Vonage Files for $250M IPO

The company hopes its CEO's past won't hinder its plan to raise big bucks on the public markets

February 8, 2006

3 Min Read
Vonage Files for $250M IPO

Vonage Holdings Corp. (NYSE: VG) Wednesday filed for a $250 million initial public offering and revealed that it has tapped former Tyco International Ltd. (NYSE: TYC; London: TYI) executive Michael Snyder to replace its long-time CEO, Jeffrey Citron.

Later this month, Citron will become Vonage's chairman and "Chief Strategy Officer." (See Vonage Appoints CEO, Chairman.)

The principal underwriters of the IPO are Citigroup , Deutsche Bank AG , and UBS Investment Bank .

According to the SEC filing, Vonage's largest shareholder is Citron, who with five other institutional investors has invested an aggregate of $394.5 million since the company was born four years ago. More on that in a moment.

Vonage announced its intentions to hold an IPO last year, but the company subsequently held discussions with several potential acquirers. (See Vonage Hearing Buy-Out Bids.) Citron reportedly never heard the Skype-style valuation he was looking for, and now is apparently defaulting to the IPO exit plan. (See EBay Buys Skype for $2.6B.)

Investors have been mainly cool on telecom IPOs of late, and with Vonage’s high marketing costs and low margins, the trend may continue. (See Telecom IPOs Rare in 2005.) During 2004 and the first nine months of 2005, the company spent $232.4 million on customer acquisition. (See BellSouth Launches Residential VOIP.)

Vonage lost $190 million on revenues of $174 million for the nine months ended Sept. 30, 2005, compared to a loss of $43 million on revenues of $50.4 million during the same period in 2004.

The company has 1.4 million subscribers, and consumer acceptance of VOIP is expected to grow rapidly in the next few years. That will help Vonage, which has one of the best-known brands in the space. (See Cable Is the Voice of VOIP.)

Of course, being the best known brand comes with a cost. Between 2003 and 2004, Vonage's marketing expenses jumped by 374 percent, to more than $56 million "primarily due to the increased costs related to online, television, print and radio advertising," according to the company's S-1 filing.

But Vonage faces serious competition from other standalone VOIP providers, incumbent telephone companies that control their own networks, and cable providers that are looking to add VOIP as part of a bundle of services. Vonage, with no video or Internet service offerings, also competes with eBay's Skype unit, which offers free phone calls via the Net to other Skype users. (See Vonage Raises $250M.)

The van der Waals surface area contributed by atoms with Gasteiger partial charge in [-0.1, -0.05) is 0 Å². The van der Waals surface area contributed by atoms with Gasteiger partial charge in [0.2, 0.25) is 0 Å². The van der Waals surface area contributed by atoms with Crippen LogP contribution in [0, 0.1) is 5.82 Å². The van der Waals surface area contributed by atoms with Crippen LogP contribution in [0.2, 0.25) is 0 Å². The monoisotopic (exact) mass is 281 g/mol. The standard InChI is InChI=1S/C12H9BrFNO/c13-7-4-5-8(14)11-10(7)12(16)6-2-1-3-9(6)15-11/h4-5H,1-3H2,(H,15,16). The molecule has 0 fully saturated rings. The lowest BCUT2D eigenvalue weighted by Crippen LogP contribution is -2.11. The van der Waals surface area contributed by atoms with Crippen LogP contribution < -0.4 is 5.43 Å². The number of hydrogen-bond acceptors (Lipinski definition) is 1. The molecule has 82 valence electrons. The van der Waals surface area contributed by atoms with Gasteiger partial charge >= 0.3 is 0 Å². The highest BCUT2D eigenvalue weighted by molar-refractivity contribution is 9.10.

In additon to a broad field of competitors, Vonage has some concerns about current CEO's past.

Citron, while affiliated with Datek Online Holdings Corp., an online brokerage firm, was accused by the SEC of participating "in an extensive fraudulent scheme involving improper use of the Nasdaq Stock Market's Small Order Execution System, or SOES," according to Vonage's filings with the SEC. "Mr. Citron and other individuals entered into settlements with the SEC in 2002 and 2003, which resulted in extensive fines, bans from future association with securities brokers or dealers and enjoinments against future violations of certain U.S. securities laws."

This only matters, as Vonage explains in its filings, because Citron's ownership of a large chunk of Vonage -- and his participation in the company as an executive -- have spooked some on Wall Street. "We believe that some financial institutions and accounting firms have declined to enter into business relationships with us in the past, at least in part because of these matters," Vonage states in its filings.

Vonage spokeswoman Brooke Schulz told Light Reading her company isn’t commenting on either the IPO or on Jeffrey Citron’s move from the CEO position.

— Mark Sullivan, Reporter, Light Reading

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